Category Archives: active directory

06Dec/17

Beginner PowerShell Tip: The .Count Property Doesn’t Exist If A Command Only Returns One Item

If you’re just getting started in PowerShell, it’s possible that you haven’t bumped into this specific issue yet. Perhaps you’ve got a variable $users and you’re assigning it a value like this.

This will get all the users in your Active Directory whose username ends with “thmsrynr”.

Great! Now how many users got returned? We can check the Count property to find out.

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29Nov/17

Beginner PowerShell Tip: Using Variable Properties In Strings

If you’re just getting started in PowerShell, it’s possible that you haven’t bumped into this specific issue yet. Say you’ve got a variable named $user and this is how you assigned a value to it.

Using the Active Directory module, you got a specific user. Now, you want to report two properties back to the end user: SamAccountName and Enabled. The desired output looks like this:

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25Oct/17

Working With The PowerShell ActiveDirectory Module As A Non-Privileged User

As a best practice, as an administrator you should have separate accounts for your normal activities (emails, IM, normal stuff) and your administrative activities (resetting passwords, creating new mailboxes, etc.). It’s obviously best not to log into your normal workstation as your administrative user. You’re also absolutely not supposed to remote desktop into a domain controller (or another server) just to launch a PowerShell console, import the ActiveDirectory module, and run your commands. Here’s  better way.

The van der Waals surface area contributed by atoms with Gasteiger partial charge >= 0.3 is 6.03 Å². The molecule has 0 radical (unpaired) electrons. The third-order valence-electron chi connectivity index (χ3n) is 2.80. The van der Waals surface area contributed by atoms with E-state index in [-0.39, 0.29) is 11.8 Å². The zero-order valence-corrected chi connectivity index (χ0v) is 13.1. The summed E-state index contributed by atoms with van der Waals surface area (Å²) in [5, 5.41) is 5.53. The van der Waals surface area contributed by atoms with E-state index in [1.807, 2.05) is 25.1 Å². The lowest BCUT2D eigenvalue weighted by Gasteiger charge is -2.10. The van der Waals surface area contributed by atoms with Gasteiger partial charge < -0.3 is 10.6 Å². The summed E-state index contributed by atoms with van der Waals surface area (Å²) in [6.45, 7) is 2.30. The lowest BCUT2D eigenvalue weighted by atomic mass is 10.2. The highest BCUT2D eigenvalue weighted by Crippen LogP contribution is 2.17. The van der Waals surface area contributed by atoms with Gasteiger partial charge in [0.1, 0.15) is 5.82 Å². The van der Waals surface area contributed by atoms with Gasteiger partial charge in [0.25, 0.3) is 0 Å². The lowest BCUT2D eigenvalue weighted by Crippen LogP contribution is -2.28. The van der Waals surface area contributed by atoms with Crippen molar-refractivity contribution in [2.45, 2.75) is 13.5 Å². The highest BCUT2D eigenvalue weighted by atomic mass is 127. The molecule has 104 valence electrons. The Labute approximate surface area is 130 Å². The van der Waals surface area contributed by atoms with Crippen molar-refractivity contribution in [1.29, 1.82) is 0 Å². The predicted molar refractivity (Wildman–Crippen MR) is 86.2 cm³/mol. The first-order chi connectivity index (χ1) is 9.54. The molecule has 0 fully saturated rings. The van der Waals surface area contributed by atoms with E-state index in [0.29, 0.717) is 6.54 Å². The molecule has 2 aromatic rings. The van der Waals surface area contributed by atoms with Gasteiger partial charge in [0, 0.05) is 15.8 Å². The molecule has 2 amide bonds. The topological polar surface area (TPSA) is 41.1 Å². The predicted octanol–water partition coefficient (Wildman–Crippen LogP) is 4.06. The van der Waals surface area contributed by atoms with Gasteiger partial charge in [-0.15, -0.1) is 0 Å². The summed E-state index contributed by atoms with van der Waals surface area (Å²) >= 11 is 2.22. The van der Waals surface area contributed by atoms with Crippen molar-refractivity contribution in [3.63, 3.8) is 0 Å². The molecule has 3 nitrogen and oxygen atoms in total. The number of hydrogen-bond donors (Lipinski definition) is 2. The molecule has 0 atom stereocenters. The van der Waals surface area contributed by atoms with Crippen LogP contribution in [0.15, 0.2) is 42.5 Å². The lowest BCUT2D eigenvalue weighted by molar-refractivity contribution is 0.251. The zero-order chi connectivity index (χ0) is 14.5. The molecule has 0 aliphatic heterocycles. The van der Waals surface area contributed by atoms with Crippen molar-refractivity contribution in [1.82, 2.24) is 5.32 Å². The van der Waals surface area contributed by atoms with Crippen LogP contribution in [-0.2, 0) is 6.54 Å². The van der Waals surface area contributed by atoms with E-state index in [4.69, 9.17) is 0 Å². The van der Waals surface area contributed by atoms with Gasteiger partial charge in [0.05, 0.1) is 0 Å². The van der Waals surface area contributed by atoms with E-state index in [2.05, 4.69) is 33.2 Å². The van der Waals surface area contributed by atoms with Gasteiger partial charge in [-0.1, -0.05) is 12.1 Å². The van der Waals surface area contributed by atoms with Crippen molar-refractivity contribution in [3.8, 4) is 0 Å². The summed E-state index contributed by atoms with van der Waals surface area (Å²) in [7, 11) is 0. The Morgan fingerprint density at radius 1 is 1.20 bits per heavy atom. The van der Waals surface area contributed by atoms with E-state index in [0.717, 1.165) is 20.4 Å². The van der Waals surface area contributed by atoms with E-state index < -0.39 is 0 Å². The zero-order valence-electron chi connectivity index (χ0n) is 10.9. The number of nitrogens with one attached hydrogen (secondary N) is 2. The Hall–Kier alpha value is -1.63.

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03Apr/17

Quick Tip: Using Variables In ActiveDirectory Filters

If you work with the ActiveDirectory PowerShell module, you’ve probably used the -filter parameter to search for accounts or objects in Active Directory. You’ve probably wanted to use variables in those filters, too.

Say you have a command from something like an remote Exchange management shell, that returned an object that includes a username (called Alias in this example).

And let’s use that in an ActiveDirectory command. Ignoring the fact that you could find the account that has this username without using a filter, let’s see how you would use it in a filter.

You might try this.

But you’d get errors.

That’s because the filter can’t handle your variable that way. To use a variable in an ActiveDirectory cmdlet filter, you need to wrap the filter in curly braces.

And you get your results!

Pretty easy fix for a pretty silly issue.

11May/16

Easily Restore A Deleted Active Directory User

If you have a modern version of Active Directory, you have the opportunity to enable the Active Directory Recycle Bin. Once enabled, you have a chance to recover a deleted item once it has been removed from Active Directory.

Here’s a quick and easy script to recover a user based on their username.